284 Greek Votive Offerings.
Germanic-speaking peoples of Europe [yotirn. Anthr. Inst. 1900, p. 22 ff.).
Much more convincing is Dr. Rouse's final paragraph. " In taking a last look backwards it is impossible not to feel with a new force how little there is in early times of the specialization of functions. The local deity or hero was lookt to for help in all emergencies, and all sorts of offerings might be paid to him" (p. 393). The British public has indeed been told so often that the Greek gods were nothing but abstractions of human qualities — Athena abstract wisdom, Ares abstract courage, Aphrodite abstract love — that they have got to regard it as an axiom. Even the Germans have helped to perpetuate this notion. Zeller in his History of Greek Philosophy i. 54 says : " Not only is the outer form of the gods idealised as the image of the purest beauty, but their essential nature, especially in the case of the Hellenic gods proper, is formed by ideals of human activities." Nothing could be more misleading than this ; and it is the logical outcome of the " specialization " theory, against which Dr. Rouse raises his voice.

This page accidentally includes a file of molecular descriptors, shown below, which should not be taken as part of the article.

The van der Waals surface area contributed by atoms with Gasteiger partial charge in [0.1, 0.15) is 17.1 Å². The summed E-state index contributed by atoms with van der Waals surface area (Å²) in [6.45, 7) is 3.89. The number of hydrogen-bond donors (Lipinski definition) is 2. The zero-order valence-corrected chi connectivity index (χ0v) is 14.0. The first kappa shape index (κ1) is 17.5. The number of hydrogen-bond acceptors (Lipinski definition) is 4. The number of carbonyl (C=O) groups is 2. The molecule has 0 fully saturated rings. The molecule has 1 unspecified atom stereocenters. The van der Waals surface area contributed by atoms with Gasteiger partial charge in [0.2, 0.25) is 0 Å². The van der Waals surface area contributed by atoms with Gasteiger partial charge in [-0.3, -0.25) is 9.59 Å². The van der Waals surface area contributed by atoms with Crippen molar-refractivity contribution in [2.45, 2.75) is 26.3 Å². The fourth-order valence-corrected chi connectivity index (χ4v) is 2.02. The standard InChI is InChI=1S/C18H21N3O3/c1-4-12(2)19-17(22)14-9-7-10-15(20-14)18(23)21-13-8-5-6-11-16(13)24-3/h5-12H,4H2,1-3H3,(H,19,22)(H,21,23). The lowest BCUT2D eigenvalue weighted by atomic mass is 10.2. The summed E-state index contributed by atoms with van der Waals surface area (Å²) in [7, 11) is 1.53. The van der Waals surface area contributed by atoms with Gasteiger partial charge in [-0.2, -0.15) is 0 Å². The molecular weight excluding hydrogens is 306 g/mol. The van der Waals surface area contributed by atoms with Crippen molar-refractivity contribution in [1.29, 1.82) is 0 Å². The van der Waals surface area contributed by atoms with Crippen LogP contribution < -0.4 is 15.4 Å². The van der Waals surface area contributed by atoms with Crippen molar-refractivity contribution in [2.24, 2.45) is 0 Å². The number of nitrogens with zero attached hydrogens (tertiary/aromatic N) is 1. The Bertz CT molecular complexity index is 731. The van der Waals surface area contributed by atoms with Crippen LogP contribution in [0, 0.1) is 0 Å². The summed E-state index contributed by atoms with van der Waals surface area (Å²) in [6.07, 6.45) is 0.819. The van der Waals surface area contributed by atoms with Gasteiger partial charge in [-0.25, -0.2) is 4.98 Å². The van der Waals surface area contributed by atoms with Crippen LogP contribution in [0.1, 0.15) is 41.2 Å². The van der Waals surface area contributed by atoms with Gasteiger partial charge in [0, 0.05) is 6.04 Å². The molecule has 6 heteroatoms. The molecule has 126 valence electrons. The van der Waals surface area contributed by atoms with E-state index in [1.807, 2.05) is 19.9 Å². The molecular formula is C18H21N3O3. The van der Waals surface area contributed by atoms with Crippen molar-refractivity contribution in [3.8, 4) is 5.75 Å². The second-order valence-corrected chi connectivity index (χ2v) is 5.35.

I have left but little space for comment on the series of interesting chapters, in which Dr. Rouse collects and arranges his materials. They are full of happy thoughts and shrewd observations hidden away in the mass of accu- mulated facts. I must content myself with noting a point here and there.
The heroised pair on early Greek funeral reliefs is " dis- tinguished by being larger in size than the human adorers " : Dr. Rouse quotes an apt illustration in a marionette show that he saw in India "representing the siege of Delhi; in which the English general w^as twice the size of his men, and the Great Mogul within towered high over the walls of his citadel " (p. 5, n. 4). He might also have added a refe- rence to Iliad 18. 519 aiJ,^l<i dpi^r']\(0, Xaol S' utt' oXt^ove'i Tjcrav.
On p. 12 f. Dr. Rouse suggests that the "deserted